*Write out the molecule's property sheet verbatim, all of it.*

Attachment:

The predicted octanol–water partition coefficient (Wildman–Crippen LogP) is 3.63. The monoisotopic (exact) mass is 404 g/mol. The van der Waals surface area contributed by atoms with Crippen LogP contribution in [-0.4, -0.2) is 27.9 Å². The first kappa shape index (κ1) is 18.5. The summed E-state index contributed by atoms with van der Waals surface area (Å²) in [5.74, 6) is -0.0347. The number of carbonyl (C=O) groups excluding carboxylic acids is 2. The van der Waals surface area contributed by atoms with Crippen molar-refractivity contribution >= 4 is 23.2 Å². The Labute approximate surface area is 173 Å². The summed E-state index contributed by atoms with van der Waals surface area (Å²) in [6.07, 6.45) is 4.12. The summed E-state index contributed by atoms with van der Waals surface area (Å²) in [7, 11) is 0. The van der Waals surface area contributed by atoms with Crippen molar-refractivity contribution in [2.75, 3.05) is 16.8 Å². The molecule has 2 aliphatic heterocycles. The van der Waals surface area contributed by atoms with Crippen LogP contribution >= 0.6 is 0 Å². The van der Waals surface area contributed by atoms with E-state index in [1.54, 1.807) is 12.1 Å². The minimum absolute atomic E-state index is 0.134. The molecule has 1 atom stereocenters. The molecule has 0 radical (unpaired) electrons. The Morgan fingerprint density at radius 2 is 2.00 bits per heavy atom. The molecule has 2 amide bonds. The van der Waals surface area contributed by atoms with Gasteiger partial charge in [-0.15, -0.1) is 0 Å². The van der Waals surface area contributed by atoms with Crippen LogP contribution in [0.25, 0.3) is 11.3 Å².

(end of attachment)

The predicted octanol–water partition coefficient (Wildman–Crippen LogP) is 3.63. The monoisotopic (exact) mass is 404 g/mol. The van der Waals surface area contributed by atoms with Crippen LogP contribution in [-0.4, -0.2) is 27.9 Å². The first kappa shape index (κ1) is 18.5. The summed E-state index contributed by atoms with van der Waals surface area (Å²) in [5.74, 6) is -0.0347. The number of carbonyl (C=O) groups excluding carboxylic acids is 2. The van der Waals surface area contributed by atoms with Crippen molar-refractivity contribution >= 4 is 23.2 Å². The Labute approximate surface area is 173 Å². The summed E-state index contributed by atoms with van der Waals surface area (Å²) in [6.07, 6.45) is 4.12. The summed E-state index contributed by atoms with van der Waals surface area (Å²) in [7, 11) is 0. The van der Waals surface area contributed by atoms with Crippen molar-refractivity contribution in [2.75, 3.05) is 16.8 Å². The molecule has 2 aliphatic heterocycles. The van der Waals surface area contributed by atoms with Crippen LogP contribution >= 0.6 is 0 Å². The van der Waals surface area contributed by atoms with E-state index in [1.54, 1.807) is 12.1 Å². The minimum absolute atomic E-state index is 0.134. The molecule has 1 atom stereocenters. The molecule has 0 radical (unpaired) electrons. The Morgan fingerprint density at radius 2 is 2.00 bits per heavy atom. The molecule has 2 amide bonds. The van der Waals surface area contributed by atoms with Gasteiger partial charge in [-0.15, -0.1) is 0 Å². The van der Waals surface area contributed by atoms with Crippen LogP contribution in [0.25, 0.3) is 11.3 Å².